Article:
Royal succession laws
October 25, 2011 by staff
British Prime Minister has proposed to change the tradition that gives the first male heir precedence over their older sisters, which he called “an anomaly”.
He has written to the leaders of the 15 Commonwealth realms with Queen Elizabeth II as head of state to propose allowing first-born daughters and heirs who married Catholics to inherit the throne.
The topic will be discussed in the context of the Heads of Government Meeting (CHOGM) in Perth this week and Gillard, Australia’s first female leader, said he was in favor of the changes.
“You expect me, as the first Chief Minister of our nation, saying that they believe women are equal to men in every way”, said late Monday.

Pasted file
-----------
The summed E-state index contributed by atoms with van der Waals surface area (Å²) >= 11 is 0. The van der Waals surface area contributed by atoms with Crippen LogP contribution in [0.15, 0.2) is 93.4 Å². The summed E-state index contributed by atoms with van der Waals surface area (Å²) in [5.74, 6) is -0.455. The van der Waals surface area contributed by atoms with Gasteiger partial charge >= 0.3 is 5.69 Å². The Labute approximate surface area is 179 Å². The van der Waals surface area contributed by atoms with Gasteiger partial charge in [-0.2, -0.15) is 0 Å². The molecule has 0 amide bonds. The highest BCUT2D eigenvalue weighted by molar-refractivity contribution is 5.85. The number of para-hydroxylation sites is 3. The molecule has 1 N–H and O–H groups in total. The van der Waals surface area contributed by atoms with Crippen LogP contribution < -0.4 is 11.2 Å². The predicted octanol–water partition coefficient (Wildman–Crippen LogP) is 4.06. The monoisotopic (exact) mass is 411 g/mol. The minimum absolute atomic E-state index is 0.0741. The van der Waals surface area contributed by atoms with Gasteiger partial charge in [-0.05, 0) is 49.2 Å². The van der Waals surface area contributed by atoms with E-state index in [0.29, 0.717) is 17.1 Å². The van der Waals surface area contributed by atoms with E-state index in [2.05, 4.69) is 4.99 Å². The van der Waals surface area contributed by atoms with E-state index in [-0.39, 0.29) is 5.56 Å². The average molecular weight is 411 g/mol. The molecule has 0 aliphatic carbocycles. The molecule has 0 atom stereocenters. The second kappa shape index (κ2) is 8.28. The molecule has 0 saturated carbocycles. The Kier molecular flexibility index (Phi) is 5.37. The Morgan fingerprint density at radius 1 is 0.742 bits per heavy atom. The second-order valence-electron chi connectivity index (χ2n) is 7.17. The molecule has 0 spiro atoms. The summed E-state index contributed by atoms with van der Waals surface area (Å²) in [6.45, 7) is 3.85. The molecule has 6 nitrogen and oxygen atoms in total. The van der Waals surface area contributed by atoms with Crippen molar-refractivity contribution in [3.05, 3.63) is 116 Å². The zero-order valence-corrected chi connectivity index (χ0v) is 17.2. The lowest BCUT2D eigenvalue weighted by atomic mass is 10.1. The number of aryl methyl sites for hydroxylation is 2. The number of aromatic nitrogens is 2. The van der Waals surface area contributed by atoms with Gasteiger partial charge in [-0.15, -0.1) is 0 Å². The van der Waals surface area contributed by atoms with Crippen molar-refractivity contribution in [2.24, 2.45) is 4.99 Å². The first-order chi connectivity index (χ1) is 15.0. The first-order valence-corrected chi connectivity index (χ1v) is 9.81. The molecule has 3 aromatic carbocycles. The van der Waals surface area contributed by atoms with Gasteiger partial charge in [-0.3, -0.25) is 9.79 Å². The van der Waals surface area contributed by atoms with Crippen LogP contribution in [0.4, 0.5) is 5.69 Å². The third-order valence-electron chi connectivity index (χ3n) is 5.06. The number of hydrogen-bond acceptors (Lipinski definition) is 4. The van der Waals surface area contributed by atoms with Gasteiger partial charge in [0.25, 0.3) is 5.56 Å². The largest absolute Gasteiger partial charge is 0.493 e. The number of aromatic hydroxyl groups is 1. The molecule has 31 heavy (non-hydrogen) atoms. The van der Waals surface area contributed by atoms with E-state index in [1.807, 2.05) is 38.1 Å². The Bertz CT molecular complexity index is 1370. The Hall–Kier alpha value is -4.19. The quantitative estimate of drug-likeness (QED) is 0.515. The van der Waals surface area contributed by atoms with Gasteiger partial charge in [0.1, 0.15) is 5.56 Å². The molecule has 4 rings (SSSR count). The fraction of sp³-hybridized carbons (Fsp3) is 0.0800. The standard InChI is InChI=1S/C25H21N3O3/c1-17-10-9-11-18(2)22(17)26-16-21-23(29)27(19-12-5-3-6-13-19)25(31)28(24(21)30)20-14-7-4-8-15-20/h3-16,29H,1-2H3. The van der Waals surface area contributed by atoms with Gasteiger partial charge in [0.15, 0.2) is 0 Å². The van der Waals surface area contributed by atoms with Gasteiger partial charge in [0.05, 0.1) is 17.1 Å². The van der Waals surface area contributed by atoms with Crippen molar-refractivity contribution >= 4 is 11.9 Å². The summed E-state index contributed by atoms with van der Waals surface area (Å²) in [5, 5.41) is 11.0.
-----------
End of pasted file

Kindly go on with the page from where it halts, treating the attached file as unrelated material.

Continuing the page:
“And therefore, to say they are compatible with a change in the Succession Act which allows the person who succeeded to the throne of being the oldest child, regardless of gender.”
In Australia, the changes require not only the support of Gillard, but also opens the state of the country.
“So your opinions are important and I have written to count their points of view,” said Gillard.
There has been a reluctance to press the issue in the past because of legal complexities and concerns that playing with the rules may encourage the republican movement.
But the debate was intensified by the April wedding of William, second in line to the throne, while the celebrations for 60 years as monarch Queen Elizabeth next year may also be an opportunity for support.
Any change requires the agreement of all the kingdoms of the Commonwealth, including Canada, Australia, New Zealand and the smaller nations in the Caribbean and the Pacific.
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